“When is the war on the mentally ill going to stop?”
This was Tim Burchett’s question when he made the rounds of the Sunday talk shows to denounce the state’s decision not to help fund a behavioral health urgent care unit (formerly known as the safety center).
One of Knox County’s oldest businesses is also one of the least-known. Dealers Warehouse Corporation was highlighted last week at the Halls Business and Professional Association meeting at Beaver Brook County Club.
CEO Les Mirts spoke at the invitation of club president F. Carl Tindell, who claims anyplace east of I-75 as a Halls business.
Toward the end of what was billed as a public conversation with S. David Freeman, a young woman in the audience invited the former TVA director to come back to Knoxville Aug. 25 and rally a citizens’ group before they converge on a TVA board meeting to demand greater attention to energy efficiency.
“We would be honored if you would come speak to them, and it would draw more media attention,” said Amy Kelly of Appalachian Voices.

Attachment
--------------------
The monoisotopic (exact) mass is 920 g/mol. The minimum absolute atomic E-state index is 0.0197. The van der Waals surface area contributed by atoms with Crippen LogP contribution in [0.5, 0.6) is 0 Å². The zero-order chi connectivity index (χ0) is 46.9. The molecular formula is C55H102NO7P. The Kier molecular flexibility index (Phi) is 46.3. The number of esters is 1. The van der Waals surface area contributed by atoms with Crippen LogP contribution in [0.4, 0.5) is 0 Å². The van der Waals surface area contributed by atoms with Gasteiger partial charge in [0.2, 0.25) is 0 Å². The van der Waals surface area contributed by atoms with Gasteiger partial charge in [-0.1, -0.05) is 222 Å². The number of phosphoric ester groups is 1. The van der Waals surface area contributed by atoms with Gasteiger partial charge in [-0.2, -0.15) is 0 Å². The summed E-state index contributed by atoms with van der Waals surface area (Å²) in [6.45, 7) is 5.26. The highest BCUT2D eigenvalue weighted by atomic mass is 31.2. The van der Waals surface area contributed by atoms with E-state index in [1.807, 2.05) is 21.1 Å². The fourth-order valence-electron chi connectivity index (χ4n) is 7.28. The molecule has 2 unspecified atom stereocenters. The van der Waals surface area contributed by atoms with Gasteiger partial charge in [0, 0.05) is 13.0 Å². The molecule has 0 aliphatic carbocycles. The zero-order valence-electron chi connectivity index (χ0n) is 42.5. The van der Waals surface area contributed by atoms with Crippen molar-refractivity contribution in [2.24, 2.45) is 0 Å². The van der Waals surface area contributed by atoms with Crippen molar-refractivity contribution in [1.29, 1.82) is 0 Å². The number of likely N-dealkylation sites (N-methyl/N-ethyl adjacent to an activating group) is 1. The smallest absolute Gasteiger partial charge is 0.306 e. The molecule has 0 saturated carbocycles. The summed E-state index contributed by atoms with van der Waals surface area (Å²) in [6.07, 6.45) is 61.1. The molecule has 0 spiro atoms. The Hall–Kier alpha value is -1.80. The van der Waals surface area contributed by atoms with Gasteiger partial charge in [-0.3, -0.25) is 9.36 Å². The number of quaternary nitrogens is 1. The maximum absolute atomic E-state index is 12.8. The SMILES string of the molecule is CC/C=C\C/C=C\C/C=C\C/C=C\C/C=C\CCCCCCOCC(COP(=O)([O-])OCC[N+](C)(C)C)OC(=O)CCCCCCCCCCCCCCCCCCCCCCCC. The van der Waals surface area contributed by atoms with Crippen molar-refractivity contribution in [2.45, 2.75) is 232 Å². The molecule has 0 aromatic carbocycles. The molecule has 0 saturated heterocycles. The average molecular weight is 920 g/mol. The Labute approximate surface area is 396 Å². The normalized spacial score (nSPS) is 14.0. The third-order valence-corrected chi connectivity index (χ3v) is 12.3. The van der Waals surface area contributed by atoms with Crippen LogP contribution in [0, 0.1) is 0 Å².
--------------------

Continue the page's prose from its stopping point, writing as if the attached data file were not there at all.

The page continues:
President Obama will re-appoint Mike McWherter to a second term on the TVA Board of Directors this year. McWherter, son of the late Gov. Ned McWherter and Democratic nominee for governor in 2010, lives in Jackson in West Tennessee.
No one from Knoxville or East Tennessee now serves on the TVA board for the first time in several decades.
Hey candidates! Give us less baloney and more meat and potatoes.
Although the first votes won’t be cast until 2018, county commissioner and radio personality Bob Thomas kicked off his campaign for county mayor this month with a baloney cutting at Howard Phillips’ real estate company in Powell. The location was no coincidence. In 2009, Tim Burchett announced his campaign for mayor there as well.
“It was the flower of the golden age of passenger equipment. … no perquisite of wealth and importance will ever achieve the distinction of the dark green private varnish car that for half a century rolled splendidly over the nation’s railroad system.”
The Andrew Johnson building on Gay Street isn’t the only iconic, county-owned structure Knox County is looking to sell. Last week, Mayor Tim Burchett told the Shopper News that he intends to put the former Sears store at 1000 N. Central on the block before he leaves office in September 2018.
“That’s part of the long-range plan,” he said. “And it’s in keeping with my philosophy of putting government property back on the tax rolls.”